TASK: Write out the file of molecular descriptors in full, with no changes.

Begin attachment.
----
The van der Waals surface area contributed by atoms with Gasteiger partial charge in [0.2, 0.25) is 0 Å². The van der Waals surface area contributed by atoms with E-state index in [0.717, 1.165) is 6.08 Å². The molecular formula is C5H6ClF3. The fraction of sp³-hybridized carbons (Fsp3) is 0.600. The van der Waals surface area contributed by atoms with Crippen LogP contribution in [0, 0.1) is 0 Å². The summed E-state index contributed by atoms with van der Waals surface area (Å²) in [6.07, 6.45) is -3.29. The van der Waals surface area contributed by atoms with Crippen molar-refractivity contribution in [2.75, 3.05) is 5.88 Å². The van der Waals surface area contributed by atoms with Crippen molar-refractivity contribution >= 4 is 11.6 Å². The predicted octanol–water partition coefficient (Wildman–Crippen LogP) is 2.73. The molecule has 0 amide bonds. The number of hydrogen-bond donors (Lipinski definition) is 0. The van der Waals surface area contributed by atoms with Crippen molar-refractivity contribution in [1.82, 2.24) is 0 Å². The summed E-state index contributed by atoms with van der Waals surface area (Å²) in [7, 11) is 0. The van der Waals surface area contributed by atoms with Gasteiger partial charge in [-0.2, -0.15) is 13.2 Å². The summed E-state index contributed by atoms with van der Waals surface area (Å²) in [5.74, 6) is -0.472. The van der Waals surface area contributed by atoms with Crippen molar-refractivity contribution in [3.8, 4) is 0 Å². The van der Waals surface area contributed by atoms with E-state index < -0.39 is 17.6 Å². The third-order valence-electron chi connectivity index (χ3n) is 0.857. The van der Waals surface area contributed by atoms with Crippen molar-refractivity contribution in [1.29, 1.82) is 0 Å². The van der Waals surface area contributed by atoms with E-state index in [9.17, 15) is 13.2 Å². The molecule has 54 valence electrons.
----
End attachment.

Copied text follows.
The van der Waals surface area contributed by atoms with Gasteiger partial charge in [0.2, 0.25) is 0 Å². The van der Waals surface area contributed by atoms with E-state index in [0.717, 1.165) is 6.08 Å². The molecular formula is C5H6ClF3. The fraction of sp³-hybridized carbons (Fsp3) is 0.600. The van der Waals surface area contributed by atoms with Crippen LogP contribution in [0, 0.1) is 0 Å². The summed E-state index contributed by atoms with van der Waals surface area (Å²) in [6.07, 6.45) is -3.29. The van der Waals surface area contributed by atoms with Crippen molar-refractivity contribution in [2.75, 3.05) is 5.88 Å². The van der Waals surface area contributed by atoms with Crippen molar-refractivity contribution >= 4 is 11.6 Å². The predicted octanol–water partition coefficient (Wildman–Crippen LogP) is 2.73. The molecule has 0 amide bonds. The number of hydrogen-bond donors (Lipinski definition) is 0. The van der Waals surface area contributed by atoms with Crippen molar-refractivity contribution in [1.82, 2.24) is 0 Å². The summed E-state index contributed by atoms with van der Waals surface area (Å²) in [7, 11) is 0. The van der Waals surface area contributed by atoms with Gasteiger partial charge in [-0.2, -0.15) is 13.2 Å². The summed E-state index contributed by atoms with van der Waals surface area (Å²) in [5.74, 6) is -0.472. The van der Waals surface area contributed by atoms with Crippen molar-refractivity contribution in [3.8, 4) is 0 Å². The van der Waals surface area contributed by atoms with E-state index < -0.39 is 17.6 Å². The third-order valence-electron chi connectivity index (χ3n) is 0.857. The van der Waals surface area contributed by atoms with Crippen molar-refractivity contribution in [1.29, 1.82) is 0 Å². The van der Waals surface area contributed by atoms with E-state index in [9.17, 15) is 13.2 Å². The molecule has 54 valence electrons.